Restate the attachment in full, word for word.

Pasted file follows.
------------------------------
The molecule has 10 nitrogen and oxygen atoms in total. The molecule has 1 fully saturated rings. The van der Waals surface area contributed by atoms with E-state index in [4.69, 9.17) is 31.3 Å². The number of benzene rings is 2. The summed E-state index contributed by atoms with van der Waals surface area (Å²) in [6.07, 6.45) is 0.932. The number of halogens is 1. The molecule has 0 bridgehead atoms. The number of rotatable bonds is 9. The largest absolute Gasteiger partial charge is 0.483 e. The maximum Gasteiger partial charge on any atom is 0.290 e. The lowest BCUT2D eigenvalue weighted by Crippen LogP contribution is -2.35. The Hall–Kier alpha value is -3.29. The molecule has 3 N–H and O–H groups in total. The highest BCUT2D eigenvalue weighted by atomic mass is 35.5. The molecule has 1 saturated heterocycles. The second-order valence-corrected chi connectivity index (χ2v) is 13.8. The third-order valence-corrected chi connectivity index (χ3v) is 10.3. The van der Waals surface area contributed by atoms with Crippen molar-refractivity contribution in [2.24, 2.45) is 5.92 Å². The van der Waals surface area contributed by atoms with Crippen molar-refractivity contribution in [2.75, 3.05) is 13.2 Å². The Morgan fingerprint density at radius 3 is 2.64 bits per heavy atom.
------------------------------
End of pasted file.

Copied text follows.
The molecule has 10 nitrogen and oxygen atoms in total. The molecule has 1 fully saturated rings. The van der Waals surface area contributed by atoms with E-state index in [4.69, 9.17) is 31.3 Å². The number of benzene rings is 2. The summed E-state index contributed by atoms with van der Waals surface area (Å²) in [6.07, 6.45) is 0.932. The number of halogens is 1. The molecule has 0 bridgehead atoms. The number of rotatable bonds is 9. The largest absolute Gasteiger partial charge is 0.483 e. The maximum Gasteiger partial charge on any atom is 0.290 e. The lowest BCUT2D eigenvalue weighted by Crippen LogP contribution is -2.35. The Hall–Kier alpha value is -3.29. The molecule has 3 N–H and O–H groups in total. The highest BCUT2D eigenvalue weighted by atomic mass is 35.5. The molecule has 1 saturated heterocycles. The second-order valence-corrected chi connectivity index (χ2v) is 13.8. The third-order valence-corrected chi connectivity index (χ3v) is 10.3. The van der Waals surface area contributed by atoms with Crippen molar-refractivity contribution in [2.24, 2.45) is 5.92 Å². The van der Waals surface area contributed by atoms with Crippen molar-refractivity contribution in [2.75, 3.05) is 13.2 Å². The Morgan fingerprint density at radius 3 is 2.64 bits per heavy atom.